It’s fine if your joints crack on their own, but it’s best to leave most  intentional cracking to a chiropractor or osteopath.

Joint Rx

While you can’t silence all of the noise emanating from your joints, you can take action to protect and care for these workhorses. Eating a healthy diet, getting regular exercise, and minimizing factors that decrease bone health, such as smoking, can help keep your joints healthy, and potentially quieter as a result.

The dietary supplements glucosamine and chondroitin sulphate can help reduce pain and swelling in joints in some people, and may also help those with early or even advanced osteoarthritis, says Dan Matthews, MD, spokesperson for the American Osteopathic Society for Sports Medicine. “Cartilage and synovial fluid have these two elements in them, so you are supplementing that material in the body.”

And recent research indicates that eating foods that reduce inflammation in the body — those containing antioxidants and essential fatty acids — is good for your joints, too. Antioxidants such as vitamins E, C, A, B5 and B6 help maintain cartilage and support its repair. And essential fatty acids, particularly omega-3s like those found in nuts and cold-water fish, can help normalize joint function.

Regular exercise keeps joints mobile and, by building muscle, more stable. It can also help you maintain a healthy weight, thus reducing the burden on your joints. The American Academy of Orthopaedic Surgeons (AAOS) recommends at least 30 minutes of physical activity daily, even for people with osteoarthritis. (For folks with bone or joint damage, the AAOS recommends moderate non-weight-bearing activity, such as swimming.) Being active helps strengthen your bones and support healthy joints. Just don’t forget to build in time for rest and recovery.

“Cartilage needs the cycle of weight-bearing and relaxation to pump nutrients to the cells that maintain its structure,” Brodeur explains. “Too much weight-bearing exercise can damage the joint by tearing cartilage or forcing out synovial fluid, robbing cells of the nutrients they need to survive.”

Like most things in our bodies, aging affects the joints. Diminished muscle mass, changes in cartilage and age-related stiffness all affect how your joints move and the kinds of noises they make. Medical professionals say the best thing you can do for your body and your joints, no matter your age, is to improve your overall health.

“Stay mobile, stay active,” says Hayden. “Joints need to be moved and periodically stressed in order to stay healthy. Even if they crackle.”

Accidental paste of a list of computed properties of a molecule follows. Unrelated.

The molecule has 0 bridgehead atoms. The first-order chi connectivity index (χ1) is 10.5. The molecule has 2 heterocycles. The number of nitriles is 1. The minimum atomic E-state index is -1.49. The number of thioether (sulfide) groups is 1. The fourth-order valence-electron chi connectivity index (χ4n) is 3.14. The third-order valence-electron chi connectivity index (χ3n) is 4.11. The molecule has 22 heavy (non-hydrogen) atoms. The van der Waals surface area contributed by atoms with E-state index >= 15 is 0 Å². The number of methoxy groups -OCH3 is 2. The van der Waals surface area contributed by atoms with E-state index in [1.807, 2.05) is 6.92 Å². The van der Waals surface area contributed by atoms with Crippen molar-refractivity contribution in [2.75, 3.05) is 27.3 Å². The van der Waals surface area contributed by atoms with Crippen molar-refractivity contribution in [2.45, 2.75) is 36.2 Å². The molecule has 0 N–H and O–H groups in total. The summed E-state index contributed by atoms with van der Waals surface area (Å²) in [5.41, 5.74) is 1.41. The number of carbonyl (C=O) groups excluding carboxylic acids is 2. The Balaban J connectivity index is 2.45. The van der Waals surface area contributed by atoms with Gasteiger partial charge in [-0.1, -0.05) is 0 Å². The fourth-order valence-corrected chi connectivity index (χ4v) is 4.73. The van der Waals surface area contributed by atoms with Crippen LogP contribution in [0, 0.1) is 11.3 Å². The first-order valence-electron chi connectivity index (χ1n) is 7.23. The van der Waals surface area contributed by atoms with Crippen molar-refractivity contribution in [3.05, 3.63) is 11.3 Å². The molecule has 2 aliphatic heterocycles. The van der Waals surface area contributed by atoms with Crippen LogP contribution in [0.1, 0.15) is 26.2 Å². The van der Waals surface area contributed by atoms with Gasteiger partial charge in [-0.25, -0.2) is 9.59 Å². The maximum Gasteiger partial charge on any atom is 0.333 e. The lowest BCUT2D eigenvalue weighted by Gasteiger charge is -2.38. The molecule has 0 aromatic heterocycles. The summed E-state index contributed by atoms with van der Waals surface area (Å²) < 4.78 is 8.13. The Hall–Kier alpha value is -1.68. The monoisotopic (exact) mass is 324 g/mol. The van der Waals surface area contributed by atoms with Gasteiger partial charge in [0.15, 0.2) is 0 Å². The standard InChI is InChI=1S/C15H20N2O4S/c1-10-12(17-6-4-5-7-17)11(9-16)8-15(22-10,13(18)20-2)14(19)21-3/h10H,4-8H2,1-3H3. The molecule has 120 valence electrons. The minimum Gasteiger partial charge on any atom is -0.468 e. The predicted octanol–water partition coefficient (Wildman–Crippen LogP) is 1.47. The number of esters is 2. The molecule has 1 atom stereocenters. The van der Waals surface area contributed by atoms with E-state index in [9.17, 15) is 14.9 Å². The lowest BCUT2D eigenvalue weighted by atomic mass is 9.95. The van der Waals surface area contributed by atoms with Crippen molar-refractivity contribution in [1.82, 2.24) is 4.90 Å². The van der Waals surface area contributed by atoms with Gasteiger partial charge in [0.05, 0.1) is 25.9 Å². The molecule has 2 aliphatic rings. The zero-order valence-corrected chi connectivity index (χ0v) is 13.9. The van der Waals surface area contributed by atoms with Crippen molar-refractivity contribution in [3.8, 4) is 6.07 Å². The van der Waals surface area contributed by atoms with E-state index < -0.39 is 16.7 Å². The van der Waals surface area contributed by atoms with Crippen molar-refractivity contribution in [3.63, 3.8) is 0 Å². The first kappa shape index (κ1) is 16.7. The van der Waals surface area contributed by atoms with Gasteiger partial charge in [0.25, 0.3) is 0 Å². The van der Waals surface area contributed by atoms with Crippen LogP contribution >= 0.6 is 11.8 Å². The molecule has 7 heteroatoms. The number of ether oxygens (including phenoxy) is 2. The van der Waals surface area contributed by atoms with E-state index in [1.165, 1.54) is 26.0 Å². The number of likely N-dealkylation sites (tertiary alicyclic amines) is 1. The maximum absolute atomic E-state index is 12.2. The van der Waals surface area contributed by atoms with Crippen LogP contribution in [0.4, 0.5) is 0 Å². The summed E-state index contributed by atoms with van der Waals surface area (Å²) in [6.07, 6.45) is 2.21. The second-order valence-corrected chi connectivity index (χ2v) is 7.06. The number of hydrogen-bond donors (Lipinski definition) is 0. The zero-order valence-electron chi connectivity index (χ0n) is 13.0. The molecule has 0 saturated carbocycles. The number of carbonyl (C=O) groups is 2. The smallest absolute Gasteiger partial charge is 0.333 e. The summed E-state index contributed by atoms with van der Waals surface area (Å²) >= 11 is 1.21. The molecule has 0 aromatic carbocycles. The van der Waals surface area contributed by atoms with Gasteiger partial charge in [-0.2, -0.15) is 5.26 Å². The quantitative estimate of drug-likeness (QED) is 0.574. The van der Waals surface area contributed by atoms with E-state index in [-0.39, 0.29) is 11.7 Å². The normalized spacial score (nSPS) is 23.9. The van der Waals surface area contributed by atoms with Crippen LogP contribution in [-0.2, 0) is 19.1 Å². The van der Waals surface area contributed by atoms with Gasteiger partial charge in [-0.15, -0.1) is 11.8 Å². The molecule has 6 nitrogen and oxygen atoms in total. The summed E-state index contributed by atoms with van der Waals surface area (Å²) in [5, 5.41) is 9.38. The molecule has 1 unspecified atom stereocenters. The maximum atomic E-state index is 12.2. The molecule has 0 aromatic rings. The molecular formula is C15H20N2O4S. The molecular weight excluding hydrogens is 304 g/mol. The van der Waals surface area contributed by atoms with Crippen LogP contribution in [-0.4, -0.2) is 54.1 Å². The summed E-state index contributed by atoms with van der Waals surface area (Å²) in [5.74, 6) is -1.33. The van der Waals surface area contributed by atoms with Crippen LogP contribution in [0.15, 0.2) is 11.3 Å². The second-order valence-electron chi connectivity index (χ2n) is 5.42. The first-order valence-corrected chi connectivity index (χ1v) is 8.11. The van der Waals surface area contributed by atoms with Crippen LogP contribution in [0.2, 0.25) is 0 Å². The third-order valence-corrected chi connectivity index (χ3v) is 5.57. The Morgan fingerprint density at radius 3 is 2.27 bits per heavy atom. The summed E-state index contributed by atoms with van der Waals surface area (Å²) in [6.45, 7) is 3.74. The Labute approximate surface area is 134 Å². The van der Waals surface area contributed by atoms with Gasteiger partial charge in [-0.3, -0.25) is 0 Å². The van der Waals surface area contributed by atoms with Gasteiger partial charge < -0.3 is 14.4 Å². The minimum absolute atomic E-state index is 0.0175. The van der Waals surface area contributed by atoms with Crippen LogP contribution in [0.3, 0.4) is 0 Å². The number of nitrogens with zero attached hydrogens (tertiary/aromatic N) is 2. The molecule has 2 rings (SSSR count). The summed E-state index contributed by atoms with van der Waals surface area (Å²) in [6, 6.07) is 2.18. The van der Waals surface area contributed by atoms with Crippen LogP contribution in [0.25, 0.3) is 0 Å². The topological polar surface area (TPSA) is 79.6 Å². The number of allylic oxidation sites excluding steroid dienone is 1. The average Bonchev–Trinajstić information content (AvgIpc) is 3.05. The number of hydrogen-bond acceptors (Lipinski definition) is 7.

Kelle Walsh is a writer and editor in San Francisco.

Web Extra

The Knuckle Popper

Knuckle cracking is the most common of all joint sounds. Most of us have heard (often from our moms!) that it will lead to arthritis, or possibly worse. When researchers dismissed this claim a few years ago, some people felt they could begin to crack at will, but medical experts say that notion may be misguided.

“While there is no evidence that cracking your knuckles can cause arthritis or cause any change that can be measured with x-ray, that doesn’t necessarily mean it’s a good idea,” says Raymond Brodeur, DC, PhD, adjunct faculty of osteopathic manipulative medicine at Michigan State University in East Lansing. One study showed that habitual knuckle cracking (done for an average of 35 years) led to significantly weaker grip strength and a higher incidence of joint swelling. “Weaker grip strength does have an effect on daily living — for example, it would make opening a child-proof container a lot more difficult,” he says.

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18 Comment to Creak, Crackle, Pop!

  • Excellent article. Helped a lot.

  • Katie says:

    I ache everywhere!!!! All the time and I can pop every joint on my fingers… What seems literally every joint. I can pop the most weirdest things and its sore and hard for me to move a lot of the times. Over the past year I feel like I have gotten weaker and it’s putting more damage on my life. Please list any suggestions of what I might have… Specific or not, I need help!!!


  • Julie says:

    So is there anyway to make the snap crackle & popping stop. Im 12 and I play softball all the time. When i squat to get the ball my knees will like pop and crackle, kinda like the Rice Krispies sound. It doesnt hurt it just happens alot. So is there anyway I can stop this ?

  • kevin says: